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How to manage the holidays with an aging loved one

Sometimes the holidays can be a difficult time for parents and relatives, and it can be hard to see our loved ones struggling. If they’re beginning to get lonely or are having trouble living independently, the holidays can become a tough and stressful time – for everyone.

Tara Fleming-Caruso, collaborative care advisor at NewBridge on the Charles, a Hebrew SeniorLife continuing care retirement community, offers some advice on how to make the holiday season enjoyable while still honoring the needs of your aging loved one.

Q: What are some ways we can include our aging parents in holiday celebrations?

A: There are so many ways! One of the gifts our parents gave us are the rituals and traditions that brought us all together during the holidays. We can honor this by creating opportunities for continued contribution and participation.  For example, when planning the menu and making food for holiday events, use old family recipes that that have been an important part of celebrations over the years. Include your parents in the preparations – make sure everyone has an important role – and use the time and experience to reminisce about the special times you’ve shared together over the years. Put out pictures of past holidays. This can be a touching way to teach younger generations about life when our parents were younger and a way to share meaningful experiences that happened in the past.

Q: Why are the holidays a hard time for our aging parents?

A: Even though the holidays are portrayed as happy times, they can also engender sadness. For example, there may be deep feelings of loss and grief when attending a family gathering for the first time after losing a life partner. Or maybe it’s the change in role if the parent is no longer hosting the holiday celebration – it can be a difficult transition for them to be a participant rather than the host. The holidays, just in general, can also be very stressful between the planning, travel, and change of routine. Adding cognitive, physical, medical, and emotional challenges on top of this can make for a very difficult experience.

Q: If your loved one lives in a community for older adults already, are there ways you can bring the holiday celebrations to them?

A: A shift from the predictable structure and routine of daily life can be confusing and overwhelming for an aging parent. One way to mitigate this is to participate in the holiday celebration hosted by the community. This is a wonderful opportunity for the older adult to bring their adult children into their new home and to introduce them to new friends, the community, and the staff. You can also choose to bring your own family’s holiday traditions into your parent’s new home. Pick a few key elements from your meaningful holiday traditions –food, music, rituals, etc. Celebrate the old traditions in a new environment!

Q: If you notice your loved one is struggling during the holidays or think they need some extra support, what are the best ways to go about beginning that process?

A: Families often recognize that their aging parents are having a more difficult time, particularly during holiday visits, because they’re spending more concentrated time together. Because of this, it’s a good time for families to make time for an annual “check in” on how their loved one is doing and what matters most to them as related to lifestyle and care options. Having a regularly scheduled opportunity to check in normalizes what might be a difficult conversation. The Conversation Project provides a great tool kit for beginning the initial conversation about needing extra support or strategies for what can improve the quality of life for the parent or adult child.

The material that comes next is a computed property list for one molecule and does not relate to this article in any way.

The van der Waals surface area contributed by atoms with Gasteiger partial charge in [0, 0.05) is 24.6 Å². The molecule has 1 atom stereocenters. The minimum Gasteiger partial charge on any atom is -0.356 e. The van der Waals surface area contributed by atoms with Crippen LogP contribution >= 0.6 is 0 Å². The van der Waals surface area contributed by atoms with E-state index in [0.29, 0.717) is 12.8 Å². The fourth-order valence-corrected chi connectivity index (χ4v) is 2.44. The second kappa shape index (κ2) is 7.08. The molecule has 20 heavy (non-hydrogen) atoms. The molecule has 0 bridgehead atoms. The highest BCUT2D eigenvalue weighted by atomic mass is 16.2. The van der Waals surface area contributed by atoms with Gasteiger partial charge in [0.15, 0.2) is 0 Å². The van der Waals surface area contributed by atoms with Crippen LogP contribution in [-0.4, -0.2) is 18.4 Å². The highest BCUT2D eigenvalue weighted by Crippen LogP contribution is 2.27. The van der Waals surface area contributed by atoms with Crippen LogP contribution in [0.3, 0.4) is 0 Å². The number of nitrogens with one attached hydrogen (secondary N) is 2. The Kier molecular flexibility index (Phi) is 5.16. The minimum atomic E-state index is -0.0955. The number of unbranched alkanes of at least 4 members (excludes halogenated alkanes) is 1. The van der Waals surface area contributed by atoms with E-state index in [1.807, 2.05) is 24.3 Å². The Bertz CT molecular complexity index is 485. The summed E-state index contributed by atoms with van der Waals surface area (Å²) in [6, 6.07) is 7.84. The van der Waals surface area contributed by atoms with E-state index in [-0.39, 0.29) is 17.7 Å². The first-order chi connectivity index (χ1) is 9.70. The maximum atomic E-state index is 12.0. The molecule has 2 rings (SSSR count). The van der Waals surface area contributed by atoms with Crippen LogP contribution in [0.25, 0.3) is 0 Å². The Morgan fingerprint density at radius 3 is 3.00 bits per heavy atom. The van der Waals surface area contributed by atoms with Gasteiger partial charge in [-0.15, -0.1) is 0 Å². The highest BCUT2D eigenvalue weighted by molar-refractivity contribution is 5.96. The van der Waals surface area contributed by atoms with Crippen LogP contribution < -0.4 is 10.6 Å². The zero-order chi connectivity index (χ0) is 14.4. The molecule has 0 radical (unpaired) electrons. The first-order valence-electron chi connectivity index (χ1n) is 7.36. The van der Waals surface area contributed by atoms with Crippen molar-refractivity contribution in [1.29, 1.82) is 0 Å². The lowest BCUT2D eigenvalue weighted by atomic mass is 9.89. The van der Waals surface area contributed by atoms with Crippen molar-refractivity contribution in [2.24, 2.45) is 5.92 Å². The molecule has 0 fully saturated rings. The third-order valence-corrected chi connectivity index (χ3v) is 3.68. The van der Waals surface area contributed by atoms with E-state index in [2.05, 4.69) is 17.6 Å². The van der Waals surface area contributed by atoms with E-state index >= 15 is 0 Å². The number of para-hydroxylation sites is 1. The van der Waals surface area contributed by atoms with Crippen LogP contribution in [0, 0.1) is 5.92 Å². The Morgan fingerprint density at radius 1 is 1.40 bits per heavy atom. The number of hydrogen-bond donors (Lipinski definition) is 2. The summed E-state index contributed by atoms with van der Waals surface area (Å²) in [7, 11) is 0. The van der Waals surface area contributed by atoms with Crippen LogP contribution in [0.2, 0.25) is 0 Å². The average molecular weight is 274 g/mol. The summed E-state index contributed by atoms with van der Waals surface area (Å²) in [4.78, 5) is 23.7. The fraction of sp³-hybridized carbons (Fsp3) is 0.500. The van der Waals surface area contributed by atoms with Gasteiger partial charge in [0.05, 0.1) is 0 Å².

Q: What is your advice for adult children who are struggling to plan holiday celebrations because of the health of their parents?

A: It’s okay to first acknowledge the loss of a holiday ritual or routine that can no longer happen. Change is hard, and seeing changes in our parents is also difficult. But reframing and reinventing a holiday experience is a wonderful way to create new rituals and opportunities for connection and joy. You don’t need to make the new celebration on the date of the holiday, it can be sometime around it. By keeping the celebration simple and easy, it can make for a much more enjoyable time. The goal is to make new memories together, through meaningful experiences.

If you’re concerned for an aging loved one and need more resources and support, download our free You and Your Aging Parent ebook.

Jeff Cramer's picture

About the Blogger

Content Specialist

Jeff Cramer is the Content Specialist at Hebrew SeniorLife, where he contributes content for digital platforms like social media, the HSL blog, the HSL website, and e-newsletters. Jeff spent five years as a local TV news anchor and reporter telling stories that impacted local communities in Texas and western Massachusetts. He earned a bachelor’s degree in broadcast journalism with a minor in marketing and sociology from Hofstra University.


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To Jeff Cramer -- Your email said "Meet 4 residents" but I only saw pictures. The one of my mom (Judith Juster)and me is included with "how to manage the holidays with an aging loved one" , though no names are mentioned and it's really not relevant to our family in particular. So why do you say "Meet" these residents? l We really don't meet them at all! Diane Juster Share
Hi Diane, Thank you for responding to this blog and bringing this to our attention. The link should go to this blog: https://blog.hebrewseniorlife.org/there-s-no-stopping-me where we profile four HSL residents. It's a video within the article. Thanks for supporting the HSL blog. Jeff

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